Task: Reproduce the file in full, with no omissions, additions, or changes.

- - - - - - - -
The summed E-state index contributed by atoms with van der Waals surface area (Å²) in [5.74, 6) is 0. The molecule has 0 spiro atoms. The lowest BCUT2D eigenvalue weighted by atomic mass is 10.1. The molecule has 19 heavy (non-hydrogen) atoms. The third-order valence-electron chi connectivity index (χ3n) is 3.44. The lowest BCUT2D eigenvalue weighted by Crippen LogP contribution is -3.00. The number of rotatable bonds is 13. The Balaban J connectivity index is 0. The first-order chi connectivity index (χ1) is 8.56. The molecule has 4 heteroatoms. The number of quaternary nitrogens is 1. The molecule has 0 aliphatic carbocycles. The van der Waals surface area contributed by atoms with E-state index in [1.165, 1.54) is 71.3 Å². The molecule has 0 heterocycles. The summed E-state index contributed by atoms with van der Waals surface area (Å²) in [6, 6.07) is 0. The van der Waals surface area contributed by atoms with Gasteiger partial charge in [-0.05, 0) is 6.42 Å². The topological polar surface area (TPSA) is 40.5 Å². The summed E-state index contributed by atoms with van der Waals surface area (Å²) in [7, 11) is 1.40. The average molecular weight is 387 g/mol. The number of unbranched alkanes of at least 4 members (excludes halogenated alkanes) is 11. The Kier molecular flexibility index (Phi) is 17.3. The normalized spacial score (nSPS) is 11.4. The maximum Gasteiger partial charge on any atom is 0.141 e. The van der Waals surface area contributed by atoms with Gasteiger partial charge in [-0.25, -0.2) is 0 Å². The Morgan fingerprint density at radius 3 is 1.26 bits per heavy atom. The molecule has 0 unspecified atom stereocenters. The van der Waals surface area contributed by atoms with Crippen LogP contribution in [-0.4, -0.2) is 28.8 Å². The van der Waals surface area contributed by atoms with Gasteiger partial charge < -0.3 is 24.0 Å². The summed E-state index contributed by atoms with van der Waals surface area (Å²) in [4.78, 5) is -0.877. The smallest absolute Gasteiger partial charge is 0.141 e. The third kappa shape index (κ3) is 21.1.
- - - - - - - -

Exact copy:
The summed E-state index contributed by atoms with van der Waals surface area (Å²) in [5.74, 6) is 0. The molecule has 0 spiro atoms. The lowest BCUT2D eigenvalue weighted by atomic mass is 10.1. The molecule has 19 heavy (non-hydrogen) atoms. The third-order valence-electron chi connectivity index (χ3n) is 3.44. The lowest BCUT2D eigenvalue weighted by Crippen LogP contribution is -3.00. The number of rotatable bonds is 13. The Balaban J connectivity index is 0. The first-order chi connectivity index (χ1) is 8.56. The molecule has 4 heteroatoms. The number of quaternary nitrogens is 1. The molecule has 0 aliphatic carbocycles. The van der Waals surface area contributed by atoms with E-state index in [1.165, 1.54) is 71.3 Å². The molecule has 0 heterocycles. The summed E-state index contributed by atoms with van der Waals surface area (Å²) in [6, 6.07) is 0. The van der Waals surface area contributed by atoms with Gasteiger partial charge in [-0.05, 0) is 6.42 Å². The topological polar surface area (TPSA) is 40.5 Å². The summed E-state index contributed by atoms with van der Waals surface area (Å²) in [7, 11) is 1.40. The average molecular weight is 387 g/mol. The number of unbranched alkanes of at least 4 members (excludes halogenated alkanes) is 11. The Kier molecular flexibility index (Phi) is 17.3. The normalized spacial score (nSPS) is 11.4. The maximum Gasteiger partial charge on any atom is 0.141 e. The van der Waals surface area contributed by atoms with Gasteiger partial charge in [-0.25, -0.2) is 0 Å². The Morgan fingerprint density at radius 3 is 1.26 bits per heavy atom. The molecule has 0 unspecified atom stereocenters. The van der Waals surface area contributed by atoms with Crippen LogP contribution in [-0.4, -0.2) is 28.8 Å². The van der Waals surface area contributed by atoms with Gasteiger partial charge < -0.3 is 24.0 Å². The summed E-state index contributed by atoms with van der Waals surface area (Å²) in [4.78, 5) is -0.877. The smallest absolute Gasteiger partial charge is 0.141 e. The third kappa shape index (κ3) is 21.1.